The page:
“If you form a strategy without research, your brand will barely float. And at the speed industries move today, brands sink fast.
— Ryan Holmes, marketing coach
Only 28% of RIAs report having a marketing plan, leaving most of the industry flying blind — wasting money and missing out on new prospects.
To learn how to create a plan that feels authentic to your firm and effective in the market, we went to Nitrogen’s Fearless Investing Summit, where Craig Iskowitz, CEO of Ezra Group, tested experts Justin Mack, Financial-Planning.com WealthTech reporter, Emily Binder, Founder & CEO of WealthVoice; Shannon Rosic, Director of WeathStack Content at Informa; and Jason Lahita, Founding Partner of StreetCred PR on their marketing knowledge.
Is quickly creating a high-level plan better than spending the time to build a comprehensive one? Should you try to measure every aspect of your marketing efforts? Is complex language better than simplicity? In this article, we’ve collected the best insights from the panel including how to create a focused branding foundation, authentic storytelling, the basics of PR, reporter relationships, and mastering the video content trend.
Back to Basics: Defining Your Brand
“The number one killer of trust is inconsistency,” Binder warned. Rather than jumping in head first, take the time to define who you are as a company and who your customers are before establishing your marketing plan, she said.
All buying decisions are emotional, she explained, and a unique brand is what forges those associations, memories, and emotions with the client. Binder noted. The only reason for someone to pass up a competing brand offering the same service is because of their relationship to your brand.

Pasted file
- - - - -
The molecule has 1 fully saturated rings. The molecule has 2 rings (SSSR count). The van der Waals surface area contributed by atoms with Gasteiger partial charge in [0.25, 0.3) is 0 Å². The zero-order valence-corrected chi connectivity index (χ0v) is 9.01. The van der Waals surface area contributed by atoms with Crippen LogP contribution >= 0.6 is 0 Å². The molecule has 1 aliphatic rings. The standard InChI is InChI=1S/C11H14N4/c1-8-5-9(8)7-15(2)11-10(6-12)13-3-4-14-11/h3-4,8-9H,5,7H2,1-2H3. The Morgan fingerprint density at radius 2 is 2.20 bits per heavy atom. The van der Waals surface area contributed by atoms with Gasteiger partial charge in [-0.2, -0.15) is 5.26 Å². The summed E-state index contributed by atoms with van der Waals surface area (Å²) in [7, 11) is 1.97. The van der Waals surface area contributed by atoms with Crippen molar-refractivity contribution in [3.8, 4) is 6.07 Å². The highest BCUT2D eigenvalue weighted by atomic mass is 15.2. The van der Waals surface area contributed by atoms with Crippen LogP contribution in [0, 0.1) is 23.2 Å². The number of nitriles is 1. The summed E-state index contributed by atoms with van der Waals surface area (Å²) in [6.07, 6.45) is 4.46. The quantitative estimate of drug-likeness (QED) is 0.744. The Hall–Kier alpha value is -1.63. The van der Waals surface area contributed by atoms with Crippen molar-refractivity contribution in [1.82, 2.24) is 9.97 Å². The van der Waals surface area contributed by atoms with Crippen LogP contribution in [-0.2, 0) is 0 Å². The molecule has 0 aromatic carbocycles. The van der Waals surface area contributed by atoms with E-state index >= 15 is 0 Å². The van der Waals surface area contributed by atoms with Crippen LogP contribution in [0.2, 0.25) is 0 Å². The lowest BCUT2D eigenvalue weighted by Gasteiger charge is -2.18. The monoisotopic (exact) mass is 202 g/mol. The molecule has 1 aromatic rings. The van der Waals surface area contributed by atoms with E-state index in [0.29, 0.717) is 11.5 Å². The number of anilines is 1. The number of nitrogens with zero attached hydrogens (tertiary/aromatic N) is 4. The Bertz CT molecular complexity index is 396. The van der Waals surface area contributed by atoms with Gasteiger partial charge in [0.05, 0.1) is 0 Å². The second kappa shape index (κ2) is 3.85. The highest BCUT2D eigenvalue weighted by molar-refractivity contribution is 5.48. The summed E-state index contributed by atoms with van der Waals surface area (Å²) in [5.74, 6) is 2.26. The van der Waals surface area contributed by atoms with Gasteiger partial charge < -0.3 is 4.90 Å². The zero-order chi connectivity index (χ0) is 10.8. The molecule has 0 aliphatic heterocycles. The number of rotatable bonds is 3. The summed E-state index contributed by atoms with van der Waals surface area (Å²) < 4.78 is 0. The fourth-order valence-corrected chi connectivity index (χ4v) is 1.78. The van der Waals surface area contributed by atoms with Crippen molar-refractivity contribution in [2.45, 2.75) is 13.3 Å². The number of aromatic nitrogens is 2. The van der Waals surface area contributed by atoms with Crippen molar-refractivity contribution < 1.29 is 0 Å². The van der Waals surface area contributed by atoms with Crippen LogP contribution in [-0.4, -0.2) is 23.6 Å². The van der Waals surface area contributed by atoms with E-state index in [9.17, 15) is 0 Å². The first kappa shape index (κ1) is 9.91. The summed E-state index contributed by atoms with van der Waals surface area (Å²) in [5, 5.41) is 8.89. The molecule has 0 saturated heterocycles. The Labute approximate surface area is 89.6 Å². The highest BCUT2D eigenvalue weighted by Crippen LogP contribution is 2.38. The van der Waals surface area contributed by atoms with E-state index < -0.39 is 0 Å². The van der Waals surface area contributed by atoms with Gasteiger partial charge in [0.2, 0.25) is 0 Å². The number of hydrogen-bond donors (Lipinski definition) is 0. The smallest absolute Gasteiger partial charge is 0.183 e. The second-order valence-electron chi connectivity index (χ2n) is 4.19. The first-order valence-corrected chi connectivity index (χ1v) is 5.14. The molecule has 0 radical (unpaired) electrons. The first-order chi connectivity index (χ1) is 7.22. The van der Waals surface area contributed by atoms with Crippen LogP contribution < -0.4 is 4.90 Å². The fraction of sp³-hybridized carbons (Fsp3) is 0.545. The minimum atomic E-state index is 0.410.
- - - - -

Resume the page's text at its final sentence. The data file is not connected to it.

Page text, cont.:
To create strong bonds, your marketing content must feel authentic because most people don’t trust advertising. A focus on organic content through channels such as podcasts and PR can have a much higher return than sponsored posts and pay-per-click (PPC) ads, especially since $84 billion in ad fraud was recorded in 2023 alone.
The downside of organic content is that it’s hard to measure. While some statistics are essential to measure, most of the features which set you apart will be intangibles. Outreach through videos, podcasts, and blogs can bring potential clients to you indirectly, but provide an authentic connection to your audience.
In Rosic’s view, it’s better to lean into what you’re good and what’s resonating, even if there are not direct metrics to measure success. It’s more effective (and enjoyable!) to do something that feels natural over what just checks a box.
Clients most often question the numbers when given a PR plan, Lahita recounted. How many times is the phone going to ring? How many press releases will you do a month?
“The best way to measure success is by your business growth,” he insisted, not raw statistics. Lahita recalled starting out with United Capital Financial Advisors, where from day one the leadership was doing media interviews, speaking directly to advisors, and treating marketing as a priority. Even without measuring all aspects of their marketing plan regularly, they knew it was working because new advisors and clients were coming in and the business was growing.
The starting point for marketing should always be your website, which Rosic rated as the number one consideration when building a marketing plan. If a client isn’t ready to talk to you, they’re probably searching for you online, so make sure you’re showing up consistently, professionally, and authentically, she advised.
The first thing potential clients will come into contact with is your home page. Your home page shouldn’t be cluttered with unnecessary information or background, it should be clear and concise, explaining how you can help the client.
“The reality is that perfect is a little boring, especially when everyone is trying to present perfection,” Mack warned. It’s much more interesting to watch Rocky succeed and run up the Philly steps if you watched him be defeated first — our flaws reveal our humanity and make people want to root for us, he said.